How important is location to your long-term vision? Why is location of the second or next store or restaurant critically important to a multi-unit operation? Is there really economy of scale in marketing and public relations for a multi-unit operation? What will be necessary to capitalize on economy of scale possibilities?
Can your decision stand the test of time? How do you know when you’re ready to further explore multi-unit ownership? What steps must be taken to get from thought to reality? How must you prepare for multi-unit ownership?
What happens if the second or next location fails? What happens if the first or other location(s) is/are adversely affected by the new location(s)? What happens when you want to retire or move on? Does this complicate your exit strategy goals?
How will multi-unit ownership affect your personal life? Understanding risks involved, are you willing to proceed? Are you comfortable with being an entrepreneur as opposed to just a business owner? Are you considering multi-unit for the right reasons? Are you (truly) committed to move forward? Do you NEED to do this now? Do you REALLY NEED to do this now? AND… do you truly love what you’ve been doing up to this point?
Upon honestly answering these questions you’ll have a snapshot of things you may need to put into place and/or improve upon along with a better idea of whether or not multi-unit ownership is right for you.
Note: Franchisors should require franchisees requesting multi-unit ownership to answer these questions and utilize the responses as part of their approval process.
The Great Resignation is already drastically reshaping the corporate landscape, but its impact could have repercussions far beyond big businesses.
A new survey indicates that the sizable number of people who are considering leaving their jobs aren’t just looking for new ones with better benefits or salaries. Some see it as a chance to start their own companies – and the result could be a massive influx of entrepreneurs and start-ups.
Since mid-2021, Americans had filed paperwork to start 3.2 million businesses, according to the Census Bureau. That’s a 41% increase over the same time frame in 2020 (which saw the most applications since the Bureau began tracking them) – and a 61% increase over the same period in 2019.
There have been more than 6 million filings since the pandemic began.
Read the Entrepreneurial Boom Could Be LoomingHERE.
The Ten Most Common Types of Entrepreneurship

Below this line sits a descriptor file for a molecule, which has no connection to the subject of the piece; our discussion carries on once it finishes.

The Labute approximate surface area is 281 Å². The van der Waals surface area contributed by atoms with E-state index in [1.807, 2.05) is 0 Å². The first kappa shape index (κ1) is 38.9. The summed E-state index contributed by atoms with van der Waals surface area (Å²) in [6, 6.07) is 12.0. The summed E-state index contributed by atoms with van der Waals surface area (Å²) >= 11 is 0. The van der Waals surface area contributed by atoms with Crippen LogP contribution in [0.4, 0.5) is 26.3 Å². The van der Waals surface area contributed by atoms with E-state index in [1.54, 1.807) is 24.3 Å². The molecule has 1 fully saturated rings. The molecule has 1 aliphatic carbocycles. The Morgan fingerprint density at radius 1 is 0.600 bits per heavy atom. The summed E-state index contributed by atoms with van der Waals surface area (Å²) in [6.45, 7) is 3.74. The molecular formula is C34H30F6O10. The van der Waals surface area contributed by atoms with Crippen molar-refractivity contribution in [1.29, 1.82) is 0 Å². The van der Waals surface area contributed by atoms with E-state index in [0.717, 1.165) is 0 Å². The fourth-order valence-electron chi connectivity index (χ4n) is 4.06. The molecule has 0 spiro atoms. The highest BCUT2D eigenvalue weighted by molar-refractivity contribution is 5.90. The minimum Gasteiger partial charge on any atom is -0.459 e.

While the basic principles of entrepreneurship are the same—planning, starting and operating a business—the distinct nuances and skills needed vary depending on the type of business you plan to start. Becoming an entrepreneur requires the ability to define these differences and pinpoint the unique elements that are needed.
Traditionally, entrepreneurship is categorized into four main types: small businesses, scalable startups, large companies and social entrepreneurs. These models cover the fundamentals of starting a business and focus more on the company itself, rather than the qualities of the entrepreneur.
“However, just as the world continues to change, so do businesses. This means new opportunities for risk-taking and innovative game changers to pave the way in diverse entrepreneurial ways.”
With this in mind, even though there are quite a few similarities when it comes to the challenges that all business owners will face, there are certain types of entrepreneurship defined by the skills, characteristics, and personality traits of the entrepreneur. At the end of the day, it is the way you choose to run your business that makes them differ from one another.
Read more about the various types of entrepreneurship HERE.
How To Switch From An Employee To An Entrepreneur Mindset
Being an entrepreneur is an exciting and rewarding undertaking and, if you’re motivated by the thought of being your own boss, don’t be put off by the changes you’ll need to make to become a success. Not having one boss can mean you now have many, when you’re answering to your customers, your bank manager and the large number of people who are going to be looking to you for answers.
Being an entrepreneur isn’t the same as being an employee – no matter how high up the career ladder you’ve climbed. But the freedom you get as an entrepreneur means that you can develop your business, and run your life, in the way you think is best.
Read more about making the transition from employee to entrepreneur easier HERE.
“I always thought you needed to be innovative, original, to be an entrepreneur. Now I have a different perception. Entrepreneurs are the ones that make things happen. (That) takes focus, diligence, discipline, flexibility and perseverance. They can take an innovative idea and make it impactful. … successful entrepreneurs are also ones who take challenges in stride, adapt and adjust plans to accommodate whatever problems do come up.”
– Steve Blank launched the Lean Startup movement. His work has changed how startups are built, how entrepreneurship is taught and how existing companies and the U.S. government innovate.
Entrepreneurs Who Create Startup Businesses Have to Be Crazy
People who start companies are, without a doubt, just a little bit crazy. And people who start more than one company? Deranged lunatics — all of them! Why? Because it’s insanely hard! You’re signing up for a ridiculous amount of work. Your startup journey will be the wildest ride of your life.